If you have the opportunity to rent out any of your personal use properties for 14 days or less annually it could be a great way to generate extra cash-flow, income tax free. The tax code allows you to rent each individual personal use property for two weeks (14 days) or less annually and you get to keep all of the rental income tax-free no matter how much you charge.

Passive Loss Limitations

In general, rental income and expenses are considered “passive.” Rental losses (where rental expenses exceed rental income) are subject to passive loss limitations. This means rental losses will only offset other passive income, such as rental income, and cannot offset income such as wages, interest, dividends, and self-employment income. Any excess passive losses will carry forward indefinitely. These losses may be used in the future to offset passive income and/or be utilized upon the disposition of the rental property.

In limited circumstances, some owners may qualify for an exception from the passive loss rules if they qualify as a “real estate professional”. In order to qualify as a “real estate professional”, certain requirements must be met including:

  • More than 50% of the personal services performed in all trades or businesses by the taxpayer during such taxable year are performed in real property trades or businesses in which the taxpayer materially participates, and
  • Such taxpayer performs more than 750 hours of services during the taxable year in real property trades or businesses in which the taxpayer materially participates.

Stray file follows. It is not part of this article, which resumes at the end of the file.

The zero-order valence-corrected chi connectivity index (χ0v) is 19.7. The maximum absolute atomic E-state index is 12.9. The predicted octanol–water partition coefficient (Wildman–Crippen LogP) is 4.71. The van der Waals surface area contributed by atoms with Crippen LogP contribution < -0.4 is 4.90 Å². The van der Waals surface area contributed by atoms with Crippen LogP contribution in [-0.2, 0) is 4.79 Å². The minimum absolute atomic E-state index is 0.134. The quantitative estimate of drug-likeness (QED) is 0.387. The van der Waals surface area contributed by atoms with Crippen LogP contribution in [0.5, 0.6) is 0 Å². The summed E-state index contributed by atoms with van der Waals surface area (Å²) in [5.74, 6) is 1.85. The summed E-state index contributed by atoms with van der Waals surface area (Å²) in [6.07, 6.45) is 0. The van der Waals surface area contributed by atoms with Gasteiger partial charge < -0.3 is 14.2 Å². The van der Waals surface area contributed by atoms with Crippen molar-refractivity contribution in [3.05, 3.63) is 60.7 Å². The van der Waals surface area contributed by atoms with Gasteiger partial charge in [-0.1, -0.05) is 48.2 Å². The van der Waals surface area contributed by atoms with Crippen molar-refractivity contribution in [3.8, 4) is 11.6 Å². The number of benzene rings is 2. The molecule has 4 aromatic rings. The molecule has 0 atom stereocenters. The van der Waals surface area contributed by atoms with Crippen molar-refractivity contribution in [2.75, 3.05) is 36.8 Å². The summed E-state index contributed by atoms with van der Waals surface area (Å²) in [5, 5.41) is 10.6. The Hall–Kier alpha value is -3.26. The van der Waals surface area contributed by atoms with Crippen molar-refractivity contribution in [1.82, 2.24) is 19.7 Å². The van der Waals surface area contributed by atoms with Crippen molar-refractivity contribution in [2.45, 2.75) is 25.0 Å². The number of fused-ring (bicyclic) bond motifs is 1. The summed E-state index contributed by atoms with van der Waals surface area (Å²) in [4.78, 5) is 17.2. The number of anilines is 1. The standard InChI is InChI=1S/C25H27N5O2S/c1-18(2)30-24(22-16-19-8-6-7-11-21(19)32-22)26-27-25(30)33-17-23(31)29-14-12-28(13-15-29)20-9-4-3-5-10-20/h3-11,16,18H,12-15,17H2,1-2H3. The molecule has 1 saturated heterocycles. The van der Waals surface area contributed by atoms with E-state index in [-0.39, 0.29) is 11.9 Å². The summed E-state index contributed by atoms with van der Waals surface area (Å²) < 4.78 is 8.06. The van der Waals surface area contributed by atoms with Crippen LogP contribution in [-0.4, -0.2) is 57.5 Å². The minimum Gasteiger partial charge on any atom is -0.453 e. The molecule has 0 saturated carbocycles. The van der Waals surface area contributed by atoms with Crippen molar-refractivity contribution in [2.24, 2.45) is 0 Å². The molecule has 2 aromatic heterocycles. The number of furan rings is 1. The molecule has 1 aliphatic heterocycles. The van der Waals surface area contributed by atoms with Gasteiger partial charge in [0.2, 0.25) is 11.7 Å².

The election is complex and often reviewed closely by the IRS, so be sure to discuss this with your tax advisor to determine if you meet all the tests to qualify as a real estate professional.

Another possible avenue around the passive loss limitation is if you engage in “short term rentals.” A “short term rental” is one in which the average period of customer use is seven days or less or thirty days or less with significant personal services included. Another important qualification to escape the passive loss limitations for short term rentals is that the taxpayer must materially participate in the rental activity or must be personally involved in the business activity. There are a variety of IRS tests to determine material participation; one test is that you must spend more than 500 hours per year managing the short-term rental business.

As you can see, tax rules related to owning rental real estate are quite complex. If you have or are considering purchasing rental real estate and have unanswered questions, perhaps regarding depreciation rules or how rental income and losses can be non-passive, we recommend scheduling a time to connect with a Realize team member to deepen our understanding of your particular circumstances to see what actions you could take to maximize the possible benefits from your rental activities and minimize your overall income tax liability. Contact us today to schedule a consultation.

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We are prepared to strategize. Let us help you reap any benefits still allowed by the latest tax reforms. We are happy to discuss any questions that you may have about minimizing your taxes and maximizing any benefits with actions you can take now, in 2022. Contact us today to learn more about tax planning options specifically tailored to your financial goals.